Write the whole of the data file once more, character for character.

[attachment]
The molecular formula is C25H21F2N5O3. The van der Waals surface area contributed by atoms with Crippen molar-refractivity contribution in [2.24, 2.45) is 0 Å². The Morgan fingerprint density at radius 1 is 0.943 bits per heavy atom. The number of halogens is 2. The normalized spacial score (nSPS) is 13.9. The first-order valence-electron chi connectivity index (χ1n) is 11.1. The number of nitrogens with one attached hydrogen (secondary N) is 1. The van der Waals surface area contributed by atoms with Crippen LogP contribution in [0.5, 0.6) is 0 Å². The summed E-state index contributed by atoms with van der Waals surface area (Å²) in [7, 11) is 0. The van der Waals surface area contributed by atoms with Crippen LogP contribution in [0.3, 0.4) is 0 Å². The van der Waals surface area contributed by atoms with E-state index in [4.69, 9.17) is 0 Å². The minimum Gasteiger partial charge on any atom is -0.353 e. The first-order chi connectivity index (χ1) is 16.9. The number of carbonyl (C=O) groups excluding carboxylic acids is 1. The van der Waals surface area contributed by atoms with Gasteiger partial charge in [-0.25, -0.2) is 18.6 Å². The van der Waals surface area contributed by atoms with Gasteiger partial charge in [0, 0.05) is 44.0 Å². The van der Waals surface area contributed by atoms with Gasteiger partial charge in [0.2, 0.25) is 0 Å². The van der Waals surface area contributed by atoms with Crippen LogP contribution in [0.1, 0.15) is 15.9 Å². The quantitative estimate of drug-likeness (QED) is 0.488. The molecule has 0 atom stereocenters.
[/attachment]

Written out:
The molecular formula is C25H21F2N5O3. The van der Waals surface area contributed by atoms with Crippen molar-refractivity contribution in [2.24, 2.45) is 0 Å². The Morgan fingerprint density at radius 1 is 0.943 bits per heavy atom. The number of halogens is 2. The normalized spacial score (nSPS) is 13.9. The first-order valence-electron chi connectivity index (χ1n) is 11.1. The number of nitrogens with one attached hydrogen (secondary N) is 1. The van der Waals surface area contributed by atoms with Crippen LogP contribution in [0.5, 0.6) is 0 Å². The summed E-state index contributed by atoms with van der Waals surface area (Å²) in [7, 11) is 0. The van der Waals surface area contributed by atoms with Crippen LogP contribution in [0.3, 0.4) is 0 Å². The van der Waals surface area contributed by atoms with E-state index in [4.69, 9.17) is 0 Å². The minimum Gasteiger partial charge on any atom is -0.353 e. The first-order chi connectivity index (χ1) is 16.9. The number of carbonyl (C=O) groups excluding carboxylic acids is 1. The van der Waals surface area contributed by atoms with Gasteiger partial charge in [-0.25, -0.2) is 18.6 Å². The van der Waals surface area contributed by atoms with Gasteiger partial charge in [0, 0.05) is 44.0 Å². The van der Waals surface area contributed by atoms with Gasteiger partial charge in [0.2, 0.25) is 0 Å². The van der Waals surface area contributed by atoms with Crippen LogP contribution in [0.1, 0.15) is 15.9 Å². The quantitative estimate of drug-likeness (QED) is 0.488. The molecule has 0 atom stereocenters.